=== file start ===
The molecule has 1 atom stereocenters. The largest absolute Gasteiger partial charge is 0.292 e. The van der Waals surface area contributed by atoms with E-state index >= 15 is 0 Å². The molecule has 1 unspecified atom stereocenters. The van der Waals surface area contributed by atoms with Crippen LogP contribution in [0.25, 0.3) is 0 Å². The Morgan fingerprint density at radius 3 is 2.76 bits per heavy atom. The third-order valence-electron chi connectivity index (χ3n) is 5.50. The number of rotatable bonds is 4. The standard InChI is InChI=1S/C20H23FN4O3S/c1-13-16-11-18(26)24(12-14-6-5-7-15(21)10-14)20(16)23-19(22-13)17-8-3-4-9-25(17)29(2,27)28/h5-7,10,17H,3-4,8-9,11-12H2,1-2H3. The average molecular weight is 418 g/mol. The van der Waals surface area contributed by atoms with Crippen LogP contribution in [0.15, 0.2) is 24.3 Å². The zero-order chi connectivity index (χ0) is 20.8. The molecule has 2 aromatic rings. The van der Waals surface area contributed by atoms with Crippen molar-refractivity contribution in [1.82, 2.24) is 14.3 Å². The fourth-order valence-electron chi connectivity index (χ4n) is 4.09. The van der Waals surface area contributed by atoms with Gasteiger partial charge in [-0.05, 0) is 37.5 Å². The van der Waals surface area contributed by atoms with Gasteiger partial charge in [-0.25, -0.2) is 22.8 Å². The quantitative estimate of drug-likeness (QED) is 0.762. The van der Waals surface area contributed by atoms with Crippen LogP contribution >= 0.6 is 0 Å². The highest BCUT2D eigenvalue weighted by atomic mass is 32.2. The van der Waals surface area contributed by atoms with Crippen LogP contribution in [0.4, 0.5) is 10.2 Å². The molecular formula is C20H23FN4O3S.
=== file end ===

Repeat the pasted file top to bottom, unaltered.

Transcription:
The molecule has 1 atom stereocenters. The largest absolute Gasteiger partial charge is 0.292 e. The van der Waals surface area contributed by atoms with E-state index >= 15 is 0 Å². The molecule has 1 unspecified atom stereocenters. The van der Waals surface area contributed by atoms with Crippen LogP contribution in [0.25, 0.3) is 0 Å². The Morgan fingerprint density at radius 3 is 2.76 bits per heavy atom. The third-order valence-electron chi connectivity index (χ3n) is 5.50. The number of rotatable bonds is 4. The standard InChI is InChI=1S/C20H23FN4O3S/c1-13-16-11-18(26)24(12-14-6-5-7-15(21)10-14)20(16)23-19(22-13)17-8-3-4-9-25(17)29(2,27)28/h5-7,10,17H,3-4,8-9,11-12H2,1-2H3. The average molecular weight is 418 g/mol. The van der Waals surface area contributed by atoms with Crippen LogP contribution in [0.15, 0.2) is 24.3 Å². The zero-order chi connectivity index (χ0) is 20.8. The molecule has 2 aromatic rings. The van der Waals surface area contributed by atoms with Crippen molar-refractivity contribution in [1.82, 2.24) is 14.3 Å². The fourth-order valence-electron chi connectivity index (χ4n) is 4.09. The van der Waals surface area contributed by atoms with Gasteiger partial charge in [-0.05, 0) is 37.5 Å². The van der Waals surface area contributed by atoms with Gasteiger partial charge in [-0.25, -0.2) is 22.8 Å². The quantitative estimate of drug-likeness (QED) is 0.762. The van der Waals surface area contributed by atoms with Crippen LogP contribution >= 0.6 is 0 Å². The highest BCUT2D eigenvalue weighted by atomic mass is 32.2. The van der Waals surface area contributed by atoms with Crippen LogP contribution in [0.4, 0.5) is 10.2 Å². The molecular formula is C20H23FN4O3S.